Annulment in Washington, D.C. : Understanding the Process and Ground

In the District of Columbia, an annulment is a legal procedure that declares a marriage null and void, as if it never occurred. Unlike divorce, which dissolves a valid marriage, an annulment establishes that the marriage was never legally valid in the first place. While annulments are less common than divorces, they can be an appropriate option for some couples who meet specific criteria.

Grounds for Annulment in the District of Columbia

To obtain an annulment in the District of Columbia, one or both parties must prove that the marriage is void or voidable.

Void marriages are those that are inherently invalid. Void marriages are void from the start (void ab initio).

Voidable marriages, on the other hand, are those that may be declared invalid due to certain circumstances surrounding the marriage. You can read the statute governing grounds for annulment here.

The grounds for a void marriage in the District of Columbia include:

  1. Bigamy: If one party entered into the marriage prior to the dissolution of an earlier marriage, the marriage is void.
  2. Incest: If a marriage is between close relatives, it is void. Void marriages are not recognized. It is already as if they never happened.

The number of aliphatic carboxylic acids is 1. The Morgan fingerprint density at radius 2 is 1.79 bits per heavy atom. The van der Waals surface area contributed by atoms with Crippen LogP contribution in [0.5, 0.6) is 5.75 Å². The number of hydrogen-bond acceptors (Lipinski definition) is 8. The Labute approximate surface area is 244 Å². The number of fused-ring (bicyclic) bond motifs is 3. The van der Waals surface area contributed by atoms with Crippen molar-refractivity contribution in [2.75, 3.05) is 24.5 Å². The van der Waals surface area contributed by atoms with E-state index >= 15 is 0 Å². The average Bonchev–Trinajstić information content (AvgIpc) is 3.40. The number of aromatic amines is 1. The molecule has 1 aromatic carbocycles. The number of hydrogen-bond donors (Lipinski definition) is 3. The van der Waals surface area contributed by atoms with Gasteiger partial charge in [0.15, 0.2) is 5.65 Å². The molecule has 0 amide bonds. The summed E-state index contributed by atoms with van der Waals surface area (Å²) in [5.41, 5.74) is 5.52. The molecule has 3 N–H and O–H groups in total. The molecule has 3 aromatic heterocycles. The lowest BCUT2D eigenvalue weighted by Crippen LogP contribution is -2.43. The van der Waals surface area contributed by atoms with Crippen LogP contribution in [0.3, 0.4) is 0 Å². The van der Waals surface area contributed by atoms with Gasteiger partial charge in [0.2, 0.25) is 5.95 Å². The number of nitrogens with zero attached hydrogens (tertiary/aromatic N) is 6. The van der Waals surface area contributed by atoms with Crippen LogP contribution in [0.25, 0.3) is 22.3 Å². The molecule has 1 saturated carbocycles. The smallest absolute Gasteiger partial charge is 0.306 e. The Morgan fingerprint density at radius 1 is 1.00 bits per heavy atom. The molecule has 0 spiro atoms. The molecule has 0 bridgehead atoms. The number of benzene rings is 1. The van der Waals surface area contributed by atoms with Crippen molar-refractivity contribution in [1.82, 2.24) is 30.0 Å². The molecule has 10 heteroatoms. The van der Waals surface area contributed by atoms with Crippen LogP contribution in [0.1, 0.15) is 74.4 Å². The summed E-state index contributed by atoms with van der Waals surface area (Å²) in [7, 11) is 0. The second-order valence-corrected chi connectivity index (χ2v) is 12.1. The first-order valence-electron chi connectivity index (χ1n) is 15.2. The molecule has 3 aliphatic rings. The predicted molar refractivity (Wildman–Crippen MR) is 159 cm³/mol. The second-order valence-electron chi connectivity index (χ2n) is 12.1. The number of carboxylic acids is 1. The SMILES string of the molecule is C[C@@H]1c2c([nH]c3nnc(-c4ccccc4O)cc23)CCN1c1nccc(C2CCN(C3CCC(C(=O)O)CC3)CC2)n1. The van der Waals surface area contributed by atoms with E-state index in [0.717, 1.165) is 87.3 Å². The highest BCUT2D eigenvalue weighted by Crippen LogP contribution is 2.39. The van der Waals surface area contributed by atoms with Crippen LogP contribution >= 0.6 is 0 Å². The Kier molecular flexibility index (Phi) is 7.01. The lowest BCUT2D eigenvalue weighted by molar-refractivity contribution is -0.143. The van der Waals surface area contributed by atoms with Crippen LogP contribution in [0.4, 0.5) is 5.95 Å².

The grounds for a voidable marriage in District of Columbia include:

  1. Fraud or duress: If one party entered into the marriage due to fraud or force, the marriage may be annulled.
  2. Mental incapacity: If either party lacked the mental capacity to consent to the marriage, such as being under the influence of drugs or alcohol, the marriage may be voidable.
  3. Underage marriage: If either party was under the age of 16 at the time of the marriage, the marriage may be voidable. unless the parties voluntarily continued to cohabitate after turning 16 years old.

Who can file for an Annulment in the District of Columbia?

  1. Either spouse, if they were married or currently reside in D.C.
  2. The parents or guardian of a minor spouse who is under 18 years old
  3. The legal guardian or conservator of a spouse who suffers from a mental impairment

A party can file for annulment in D.C. if they are a current resident of the District of Columbia or of the marriage occurred in the District. It is important to note that D.C. law considers “fault” when deciding whether to grant an annulment. The spouse who is at fault for the grounds of the annulment cannot file the petition; instead, they must file for divorce.


Annulment can be a viable option for couples in whose marriages are void or voidable based on specific grounds. By understanding the process and requirements for obtaining an annulment, individuals can make informed decisions about their legal options when facing a problematic marriage. It is always recommended to consult with a qualified family law attorney to discuss the specific circumstances of your case and determine the most appropriate course of action.

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